The vaunted halls of academia move slowly and cautiously. Research is produced, reviewed, and vetted to be given credibility, and there are times when this deliberate pace poses problems for professors, philosophical, pedagogical or otherwise. But the rise of social media may change that. With social media becoming increasingly pervasive on college campuses, in classrooms and in dormitories, a shift in how higher education approaches the medium is under way, if at a much slower rate than in the professional world.
Josh Sternberg takes a very interesting look at the ways in which social media impacts education in the Atlantic. But all of the professors interviewed by Sternberg are really talking about how to teach social media skills (as well as the value of mastering them) to their students — and maybe also to their colleagues. No one’s really talking about how to use social media to teach more traditional subjects.
And that, of course, is what principally interests me. Most of my students aren’t really interested in learning how to be more effective Twitter users or bloggers; as Sternberg rightly points out, it’s a myth that most of them are using Twitter or writing blog posts at all. These students are interested in politics and/or political science, and my goal in using Twitter in my political theory class is to highlight for them that the internet can be a powerful educational tool rather than something built exclusively for online gaming or showing pictures to friends. In other words, using social media in a classroom provides an educational lesson that goes hand-in-hand with the material that we’re studying: I can demonstrate the way in which online communities can be built around specific interests and (I think/I hope) I can also show that discussions held in these virtual meeting spaces can directly impact the way we think about some topic or other of political importance.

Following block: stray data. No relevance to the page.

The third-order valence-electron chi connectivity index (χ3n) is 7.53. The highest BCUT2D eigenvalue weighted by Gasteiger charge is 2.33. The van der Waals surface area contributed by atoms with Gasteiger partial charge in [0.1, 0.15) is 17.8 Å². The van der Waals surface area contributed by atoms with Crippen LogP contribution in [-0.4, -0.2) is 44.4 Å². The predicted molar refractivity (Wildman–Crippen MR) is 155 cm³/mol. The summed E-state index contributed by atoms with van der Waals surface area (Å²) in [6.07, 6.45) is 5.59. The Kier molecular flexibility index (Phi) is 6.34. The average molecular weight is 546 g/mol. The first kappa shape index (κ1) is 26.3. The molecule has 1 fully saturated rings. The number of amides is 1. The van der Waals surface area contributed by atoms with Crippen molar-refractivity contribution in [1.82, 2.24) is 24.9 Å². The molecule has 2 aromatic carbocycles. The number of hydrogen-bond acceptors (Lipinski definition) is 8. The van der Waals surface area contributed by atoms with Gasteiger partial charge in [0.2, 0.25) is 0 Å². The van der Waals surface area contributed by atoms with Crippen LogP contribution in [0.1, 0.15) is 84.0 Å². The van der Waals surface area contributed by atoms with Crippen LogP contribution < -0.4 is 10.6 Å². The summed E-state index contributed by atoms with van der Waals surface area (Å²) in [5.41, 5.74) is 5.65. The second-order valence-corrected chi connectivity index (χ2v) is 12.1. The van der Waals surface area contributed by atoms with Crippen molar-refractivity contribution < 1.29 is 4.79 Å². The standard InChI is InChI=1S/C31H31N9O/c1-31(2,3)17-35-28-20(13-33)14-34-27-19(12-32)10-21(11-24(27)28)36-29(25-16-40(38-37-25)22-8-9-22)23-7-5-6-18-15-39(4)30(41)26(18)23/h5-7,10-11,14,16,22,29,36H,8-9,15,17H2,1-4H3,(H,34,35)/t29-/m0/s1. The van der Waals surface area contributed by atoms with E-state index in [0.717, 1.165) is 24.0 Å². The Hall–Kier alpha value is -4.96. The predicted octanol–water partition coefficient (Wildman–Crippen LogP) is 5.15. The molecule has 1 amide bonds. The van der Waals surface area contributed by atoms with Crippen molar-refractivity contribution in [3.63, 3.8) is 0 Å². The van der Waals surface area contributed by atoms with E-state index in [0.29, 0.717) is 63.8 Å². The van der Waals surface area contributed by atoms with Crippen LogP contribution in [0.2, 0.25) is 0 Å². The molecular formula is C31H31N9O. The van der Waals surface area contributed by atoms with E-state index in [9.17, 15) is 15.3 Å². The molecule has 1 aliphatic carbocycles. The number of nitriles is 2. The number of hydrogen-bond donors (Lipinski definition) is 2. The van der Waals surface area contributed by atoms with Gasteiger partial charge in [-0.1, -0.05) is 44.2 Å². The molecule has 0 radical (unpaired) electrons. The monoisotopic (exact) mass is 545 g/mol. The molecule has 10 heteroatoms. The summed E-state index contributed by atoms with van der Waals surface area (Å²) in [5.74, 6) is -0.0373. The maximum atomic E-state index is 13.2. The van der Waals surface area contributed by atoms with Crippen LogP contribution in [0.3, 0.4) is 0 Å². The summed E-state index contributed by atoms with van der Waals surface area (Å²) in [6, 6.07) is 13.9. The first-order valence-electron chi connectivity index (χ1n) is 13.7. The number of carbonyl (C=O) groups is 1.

This is the crucial piece that’s missing — at the moment — from Sternberg’s excellent article. Social media isn’t just something to teach because students (and perhaps faculty) will need to use it in their careers from this point forward; it’s something that faculty can use in their teaching of more traditional topics.